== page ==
Now while this may seem like a simple difference on the surface, this is a hell of a way to set yourself apart from the rest of your contemporaries. Where’s 99.9% of this genre takes place in European deserts, standing for the North American southwest, this film would use the snowy peaks of Italy in place of arctic-like conditions of 19th Century Utah. In the town of Snow Hill, where much of the film takes place, tons of fake snow was used to set dress the location, which was actually quite temperate. Normally, this would look pretty terrible and obviously fake, but Corbucci was a director of great skill. The director uses the snow and terrain as if they were another character in this film. The wilderness closes in on all sides in this film, making the terrain treacherous and claustrophobic.
Those that were lucky enough to see John Hillcoat’s amazing new Australian Western, The Proposition, can see how terrain can be used to create tension within a film and give a mood that permeates throughout the entire proceedings. In the same way Hillcoat used the Outback, Corbucci uses the colder climate to saturate the screen with dread. Brilliantly done, the director flawlessly hides the fact that shaving cream was used for the fake snow used throughout the town the movie takes place in.
Not to be outdone, much of the dread from the film also comes from Klaus Kinski’s Loco, a bounty hunter killing many innocents who greedy politicians have convicted. He’s a deceitful and underhanded man, desperate to collect his bounties by all means, even kidnapping men’s families to draw them out and then killing them on sight. Kinski was very popular in Spaghetti Westerns at this time, but this was by far his most villainous character. I find it interesting that he is not dressed in scraggly garb, such as he is in say, For a Few Dollars More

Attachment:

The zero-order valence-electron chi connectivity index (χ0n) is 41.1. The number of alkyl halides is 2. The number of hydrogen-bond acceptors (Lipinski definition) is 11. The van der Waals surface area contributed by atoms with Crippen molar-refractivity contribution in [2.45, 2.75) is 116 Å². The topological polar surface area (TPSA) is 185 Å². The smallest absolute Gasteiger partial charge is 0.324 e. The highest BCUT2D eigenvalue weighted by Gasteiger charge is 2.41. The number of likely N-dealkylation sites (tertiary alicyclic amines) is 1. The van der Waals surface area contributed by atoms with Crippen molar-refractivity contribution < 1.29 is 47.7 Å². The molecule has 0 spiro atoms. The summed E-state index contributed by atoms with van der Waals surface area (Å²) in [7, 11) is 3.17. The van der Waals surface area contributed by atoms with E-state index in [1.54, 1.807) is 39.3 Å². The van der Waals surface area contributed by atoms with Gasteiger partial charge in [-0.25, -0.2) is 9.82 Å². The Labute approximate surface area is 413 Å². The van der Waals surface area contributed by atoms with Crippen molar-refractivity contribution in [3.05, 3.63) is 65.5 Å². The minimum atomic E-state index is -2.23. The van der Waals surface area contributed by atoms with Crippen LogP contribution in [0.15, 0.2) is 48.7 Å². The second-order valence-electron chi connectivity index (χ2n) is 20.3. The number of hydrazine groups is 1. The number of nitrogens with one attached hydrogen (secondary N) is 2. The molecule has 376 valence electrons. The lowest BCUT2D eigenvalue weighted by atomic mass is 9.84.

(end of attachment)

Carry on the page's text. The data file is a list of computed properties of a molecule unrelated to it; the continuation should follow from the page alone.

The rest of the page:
as the character known only as Wild. Here, Corbucci puts Kinski in fine furs. He’s profited from the death and misery he’s caused. He’s got no reason to stop. He’s almost above the law as he’s in the pocket of a local magistrate.
Then out of the wilderness comes a man to stop him. Like the antiheroes of Eastwood and Nero, Jean-Louis Trintignant rides into town as Silence, a hero made mute as a child by bounty hunters aiming to kill his father. He sports a huge scar on his neck similar to that of Eastwood in Hang’em High. This character takes the “strong, silent type” to the extremes. Silence’s actions speak louder than any words could, taking down unscrupulous bounty hunters by the score, even taking the thumbs of those that have given up.
Considering that Trintignant was not actually the first man to be cast in this role, its hard to imagine what this film would have turned out like. Apparently the part was supposed to go to Corbucci’s regular leading man Franco Nero, but he had to drop out due to a scheduling conflict with another film. It was Trintignant apparently that suggested the character be mute. This was apparently because the actor didn’t want to learn any lines, but this really makes the character striking. Surviving only on Trintignant’s charisma, Silence flourishes as this film’s hero. Dressed in ragged furs with a bullet belt similar to that of Chewbacca in Star Wars